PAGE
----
Black Vulture (Coragyps atratus) 25" long, WS 57"

The Black Vulture, which is seen in northern Mexico and less commonly in southern Arizona, closely resembles the Turkey Vulture both in habits and appearance, although it is slightly smaller, with shorter and broader wings. It has a black beak, and its facial coloring is black rather than red.

Despite their smaller size, Black Vultures are often more aggressive than Turkey Vultures and may take over a cadaver that the Turkey Vultures have located and chase them away from it. Unlike Turkey Vultures, which have a keen sense of smell, Black Vultures can find carrion only by sight--or by following the Turkey Vultures. Black Vultures were first reported in Arizona in 1920 and are relative newcomers, coming north from Mexico. They are now occasionally seen throughout the southeastern U.S. as well as northern Mexico. They are found in south central Arizona where they seem to favor lower elevations such as the Santa Cruz river drainage and Organ Pipe Cactus National Monument south of Tucson. They are still much less common than the Turkey Vulture in Cochise County.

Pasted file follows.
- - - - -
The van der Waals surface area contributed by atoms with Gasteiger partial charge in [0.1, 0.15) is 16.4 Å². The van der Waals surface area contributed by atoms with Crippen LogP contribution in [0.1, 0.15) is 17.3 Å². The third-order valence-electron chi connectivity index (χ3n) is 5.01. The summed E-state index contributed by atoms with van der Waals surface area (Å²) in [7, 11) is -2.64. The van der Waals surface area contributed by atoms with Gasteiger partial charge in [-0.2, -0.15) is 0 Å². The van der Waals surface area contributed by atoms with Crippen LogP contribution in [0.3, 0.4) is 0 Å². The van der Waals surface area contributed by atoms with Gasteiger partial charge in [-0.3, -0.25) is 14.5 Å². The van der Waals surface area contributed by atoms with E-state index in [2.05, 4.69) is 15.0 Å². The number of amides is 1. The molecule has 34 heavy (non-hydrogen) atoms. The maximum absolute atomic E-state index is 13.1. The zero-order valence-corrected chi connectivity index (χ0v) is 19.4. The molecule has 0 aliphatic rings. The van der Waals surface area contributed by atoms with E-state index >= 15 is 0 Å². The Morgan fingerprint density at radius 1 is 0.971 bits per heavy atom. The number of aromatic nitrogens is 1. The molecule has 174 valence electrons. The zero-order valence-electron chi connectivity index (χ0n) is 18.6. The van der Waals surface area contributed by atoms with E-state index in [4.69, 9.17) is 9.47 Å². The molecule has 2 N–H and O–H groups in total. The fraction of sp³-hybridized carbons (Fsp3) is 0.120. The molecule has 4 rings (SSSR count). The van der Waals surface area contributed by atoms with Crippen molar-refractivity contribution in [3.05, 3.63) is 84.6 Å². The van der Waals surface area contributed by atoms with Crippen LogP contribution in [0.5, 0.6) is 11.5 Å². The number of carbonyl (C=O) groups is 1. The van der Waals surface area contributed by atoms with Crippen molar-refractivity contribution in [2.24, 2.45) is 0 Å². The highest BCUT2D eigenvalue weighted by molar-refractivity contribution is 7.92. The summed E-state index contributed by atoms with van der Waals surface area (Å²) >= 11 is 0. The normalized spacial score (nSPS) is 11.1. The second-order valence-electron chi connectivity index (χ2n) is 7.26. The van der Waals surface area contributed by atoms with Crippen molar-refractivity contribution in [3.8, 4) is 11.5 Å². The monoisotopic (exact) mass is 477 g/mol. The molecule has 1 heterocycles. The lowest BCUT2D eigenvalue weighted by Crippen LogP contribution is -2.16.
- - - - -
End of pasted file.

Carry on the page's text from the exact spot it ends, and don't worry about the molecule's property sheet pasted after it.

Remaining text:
References:

Alderfer, Jonathan (ed.). Field Guide to Birds: Arizona and New Mexico. Washington, D.C.: National Geographic, 2006. This handy, pocket-size (4x6) guide includes most of the birds you're likely to see in Arizona. In addition to a photo, it includes information about behavior, habitat and specific local sites where you are likely to find the bird.

Corman, Troy E. and Cathryn Wise-Gervais (eds.) Arizona Breeding Bird Atlas. Albuquerque: University of New Mexico Press, 2005.

Sibley, David Allen. The Sibley Guide to Birds. New York: Alfred A. Knopf, 2000.